Narrator: Video magnifiers allow individuals with low vision to place text, graphics, or even objects under a video camera…and then have the selected image enlarged and displayed on an electronic viewing screen such as a computer monitor or standard television.

There are five basic types of video magnifiers: desktop models, flex-arm camera models, head-mounted display models, hand-held camera to TV models, and a variety of portable and pocket models. In this segment we’ll look at the desktop model and the flex-arm camera model.

The desktop video magnifying unit shown here has a standard computer monitor sitting atop a one piece structure that houses a video camera, system controls and the proper illumination for functioning as a camera stand. The video camera and appropriate lighting focus downward towards a 14 x 16 inch moveable platform where the objects, in this case a magazine, can be viewed.

With reading material and the appropriate page positioned under the camera, the user watches the monitor and moves the platform on which the reading material sits, rather than the magazine itself, when reading across and panning downward. Think here of the movement as that of x and y on a horizontal graph axis. Large and easily distinguishable controls allow for: automatic or manual focus, image sizing, brightness contrast control, and color adjustment. Image color and background can also be reversed based on personal preference and ease of viewing.

Users first learning to operate a desktop model often have problems manipulating the viewing table. They find it difficult to keep lines of text straight as they read. As they move the table from right to left, the line of text may move up or down. This movement can lead to a feeling of motion sickness and nausea and to counter this problem, better quality models have a control on the viewing table referred to as the friction brake. Adjusting the friction brake allows users to move the table left and right without accidentally moving it up and down at the same time. In most cases, this adjustment will eliminate the problem of motion sickness.

Another problem encountered by some users is locating the beginning and end of lines, particularly when reading text in multiple columns. As users read across a line, they may inadvertently move into the next column and, suddenly, the line they’re reading doesn’t seem to make sense. In adjusting the table to locate the beginning of the next line, they may then move it too far and go back to the preceding column of text. This extra movement at the beginning and end of lines of text slows down the reader and reduces their reading efficiency.

Better quality video magnifiers provide a feature on the viewing table to solve this problem, which is called a margin stop. With this feature, users can loosen the margin stops and place them all the way to the outer edges of the table. They then move the table to a position where the beginning of a column is displayed on the left edge of the monitor and adjust the left margin stop until it stops at the desired position. Next, they move the table to a position where the end of the column is displayed on the right edge of the monitor and adjust the right margin stop until it comes to rest in the desired position. The reader can now begin reading and the table will stop at the end of the column. They can then move quickly back to the beginning of the line without having to visually locate it. Proper use of the friction brake and the margin stops can greatly increase a user’s reading efficiency.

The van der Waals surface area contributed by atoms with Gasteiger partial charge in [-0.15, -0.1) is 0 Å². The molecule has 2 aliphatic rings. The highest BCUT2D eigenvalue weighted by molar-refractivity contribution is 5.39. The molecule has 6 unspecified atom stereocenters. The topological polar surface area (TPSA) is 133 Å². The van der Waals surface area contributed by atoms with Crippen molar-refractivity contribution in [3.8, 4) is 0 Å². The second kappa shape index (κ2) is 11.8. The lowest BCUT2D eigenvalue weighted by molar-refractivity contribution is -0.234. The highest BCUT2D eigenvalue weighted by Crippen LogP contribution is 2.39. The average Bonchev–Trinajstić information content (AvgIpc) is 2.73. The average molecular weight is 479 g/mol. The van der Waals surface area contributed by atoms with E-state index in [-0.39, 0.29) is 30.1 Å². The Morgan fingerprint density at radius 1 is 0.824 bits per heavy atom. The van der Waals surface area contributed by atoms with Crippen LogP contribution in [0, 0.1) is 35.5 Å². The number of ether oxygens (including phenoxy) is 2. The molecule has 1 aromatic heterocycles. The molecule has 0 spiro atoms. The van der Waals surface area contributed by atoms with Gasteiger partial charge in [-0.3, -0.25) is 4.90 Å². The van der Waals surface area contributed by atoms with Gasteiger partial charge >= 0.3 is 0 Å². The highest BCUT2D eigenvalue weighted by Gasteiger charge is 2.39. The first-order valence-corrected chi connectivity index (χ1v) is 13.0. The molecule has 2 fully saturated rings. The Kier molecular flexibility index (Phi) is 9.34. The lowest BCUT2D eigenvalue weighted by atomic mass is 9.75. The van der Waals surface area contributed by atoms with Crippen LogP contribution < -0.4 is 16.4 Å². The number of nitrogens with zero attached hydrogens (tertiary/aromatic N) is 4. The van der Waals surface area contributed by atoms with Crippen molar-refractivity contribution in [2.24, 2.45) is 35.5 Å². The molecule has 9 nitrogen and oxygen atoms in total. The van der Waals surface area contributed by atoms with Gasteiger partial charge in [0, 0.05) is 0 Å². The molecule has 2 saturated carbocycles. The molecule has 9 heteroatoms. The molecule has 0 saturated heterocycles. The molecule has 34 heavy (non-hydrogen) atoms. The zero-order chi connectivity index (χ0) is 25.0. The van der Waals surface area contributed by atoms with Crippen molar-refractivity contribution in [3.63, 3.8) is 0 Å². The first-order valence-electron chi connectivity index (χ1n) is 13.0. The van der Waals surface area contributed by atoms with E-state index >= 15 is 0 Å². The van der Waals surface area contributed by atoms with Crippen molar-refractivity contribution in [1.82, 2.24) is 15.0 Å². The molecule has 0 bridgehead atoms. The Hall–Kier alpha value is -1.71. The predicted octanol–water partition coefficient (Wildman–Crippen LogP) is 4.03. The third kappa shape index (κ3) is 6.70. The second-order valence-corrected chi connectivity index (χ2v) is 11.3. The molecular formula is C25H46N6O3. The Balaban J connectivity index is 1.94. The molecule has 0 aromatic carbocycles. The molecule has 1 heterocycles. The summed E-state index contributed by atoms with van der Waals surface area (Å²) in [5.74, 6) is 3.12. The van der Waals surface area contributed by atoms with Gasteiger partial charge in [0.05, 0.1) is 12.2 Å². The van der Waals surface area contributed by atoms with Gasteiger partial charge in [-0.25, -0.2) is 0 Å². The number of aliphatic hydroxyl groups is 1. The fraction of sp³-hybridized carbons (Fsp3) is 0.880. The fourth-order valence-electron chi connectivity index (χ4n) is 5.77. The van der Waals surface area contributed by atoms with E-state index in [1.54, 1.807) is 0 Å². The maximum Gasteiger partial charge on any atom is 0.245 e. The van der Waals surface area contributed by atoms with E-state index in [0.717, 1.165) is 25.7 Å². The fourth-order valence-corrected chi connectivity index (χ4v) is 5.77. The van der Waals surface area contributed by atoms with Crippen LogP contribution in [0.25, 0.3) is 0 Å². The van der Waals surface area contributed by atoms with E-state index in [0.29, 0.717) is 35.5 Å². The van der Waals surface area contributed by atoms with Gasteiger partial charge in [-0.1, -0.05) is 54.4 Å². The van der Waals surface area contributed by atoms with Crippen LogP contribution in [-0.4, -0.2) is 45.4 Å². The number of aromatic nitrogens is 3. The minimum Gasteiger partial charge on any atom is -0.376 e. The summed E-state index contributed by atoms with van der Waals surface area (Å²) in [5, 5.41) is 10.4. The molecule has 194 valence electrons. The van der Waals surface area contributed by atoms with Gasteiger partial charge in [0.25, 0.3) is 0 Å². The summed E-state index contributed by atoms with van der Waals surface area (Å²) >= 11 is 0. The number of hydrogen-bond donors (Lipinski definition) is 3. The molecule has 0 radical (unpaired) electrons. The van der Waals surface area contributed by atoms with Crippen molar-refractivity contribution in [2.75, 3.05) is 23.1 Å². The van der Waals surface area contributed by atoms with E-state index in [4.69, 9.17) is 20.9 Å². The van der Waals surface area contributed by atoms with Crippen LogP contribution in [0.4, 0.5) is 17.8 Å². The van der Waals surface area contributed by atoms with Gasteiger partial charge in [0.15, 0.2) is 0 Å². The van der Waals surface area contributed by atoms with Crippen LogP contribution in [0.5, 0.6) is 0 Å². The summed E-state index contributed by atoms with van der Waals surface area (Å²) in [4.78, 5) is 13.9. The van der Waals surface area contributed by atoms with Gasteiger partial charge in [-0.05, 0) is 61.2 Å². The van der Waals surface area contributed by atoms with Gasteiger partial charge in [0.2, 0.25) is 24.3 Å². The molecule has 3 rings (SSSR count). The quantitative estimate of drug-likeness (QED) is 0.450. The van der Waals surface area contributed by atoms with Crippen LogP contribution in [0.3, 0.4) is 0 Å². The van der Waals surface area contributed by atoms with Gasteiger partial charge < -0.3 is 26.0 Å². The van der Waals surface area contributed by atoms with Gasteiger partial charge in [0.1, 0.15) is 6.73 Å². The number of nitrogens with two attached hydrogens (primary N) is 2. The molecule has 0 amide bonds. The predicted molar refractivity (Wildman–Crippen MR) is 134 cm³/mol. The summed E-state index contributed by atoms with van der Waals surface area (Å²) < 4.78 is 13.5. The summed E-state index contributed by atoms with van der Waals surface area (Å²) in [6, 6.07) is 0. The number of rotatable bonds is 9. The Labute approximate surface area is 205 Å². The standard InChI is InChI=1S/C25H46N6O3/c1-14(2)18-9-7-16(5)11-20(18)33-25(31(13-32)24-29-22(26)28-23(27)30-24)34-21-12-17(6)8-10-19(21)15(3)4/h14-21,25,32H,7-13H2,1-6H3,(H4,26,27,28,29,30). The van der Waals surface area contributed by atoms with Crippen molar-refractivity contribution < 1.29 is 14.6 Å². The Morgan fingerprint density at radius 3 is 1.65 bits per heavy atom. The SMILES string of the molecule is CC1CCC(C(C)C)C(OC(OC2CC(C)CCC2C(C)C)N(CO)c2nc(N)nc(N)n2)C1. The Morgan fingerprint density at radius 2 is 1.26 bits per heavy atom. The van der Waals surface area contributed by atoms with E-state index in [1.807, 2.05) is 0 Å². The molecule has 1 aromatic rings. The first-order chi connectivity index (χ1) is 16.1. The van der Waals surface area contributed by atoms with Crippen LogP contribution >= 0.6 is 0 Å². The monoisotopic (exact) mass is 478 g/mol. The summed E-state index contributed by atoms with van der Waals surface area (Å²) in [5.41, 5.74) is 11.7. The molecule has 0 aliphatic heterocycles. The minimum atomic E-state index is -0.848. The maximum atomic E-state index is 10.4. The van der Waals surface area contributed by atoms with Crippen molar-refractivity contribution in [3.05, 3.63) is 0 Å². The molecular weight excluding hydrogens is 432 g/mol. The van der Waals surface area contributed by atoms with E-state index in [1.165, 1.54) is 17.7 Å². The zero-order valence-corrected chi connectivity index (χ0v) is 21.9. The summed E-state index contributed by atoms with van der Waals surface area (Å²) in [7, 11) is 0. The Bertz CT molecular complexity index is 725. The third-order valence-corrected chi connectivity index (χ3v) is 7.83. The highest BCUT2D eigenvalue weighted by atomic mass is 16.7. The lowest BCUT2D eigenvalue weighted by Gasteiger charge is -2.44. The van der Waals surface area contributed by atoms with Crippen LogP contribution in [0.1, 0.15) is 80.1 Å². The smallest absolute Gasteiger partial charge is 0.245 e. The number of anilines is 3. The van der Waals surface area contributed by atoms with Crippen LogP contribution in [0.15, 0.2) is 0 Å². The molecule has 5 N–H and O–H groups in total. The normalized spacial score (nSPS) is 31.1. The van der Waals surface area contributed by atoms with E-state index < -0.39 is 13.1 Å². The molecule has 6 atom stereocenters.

This unit and ones like it can magnify an image from 3 to 60 times on a 20 inch monitor and facilitate reading everything from books and newspapers to prescription bottles. Pairing the video magnifier with a computer monitor generally means a lack of portability so these units generally are used at a fixed location in homes or an office. They are priced in the range of $2,000 to $3,500 with the monitor included.

In a similar fashion but a different configuration, flex-arm video magnifiers take the video camera out of the camera stand and mount it onto a moveable arm above the material to be viewed. The controls for this flex-arm unit are mounted on the flex-arm with the camera. Most all of the features of the desktop model previously discussed can be found on flex-arm video magnifiers. Those include zooming in and out on an image, automatic or manual focus, brightness, contrast and color control, and the ability to reverse the color of image and background. The feature that differentiates flex-arm video magnifiers from the desk top models we have just seen is their ability to view and display objects at a distance. With a few quick and simple sets that include moving the flexible arm, repositioning the camera and swinging the close up lens out of the way a flex-arm video magnifier can view and focus on other objects beyond those on its camera stand platform such as writing on a chalkboard, a sign on a wall, or slides in a presentation. Here a printed sign’s image 10 feet away is clearly displayed.

After viewing distance information, users can quickly readjust the camera to examine materials on the viewing table. Pricing for flex-arm video magnifiers is comparable to the desk top units…putting them in the $2,000 to $3,000 range without monitor.

Please view Part 2 of Video Magnifiers for information on the other types of video magnifiers.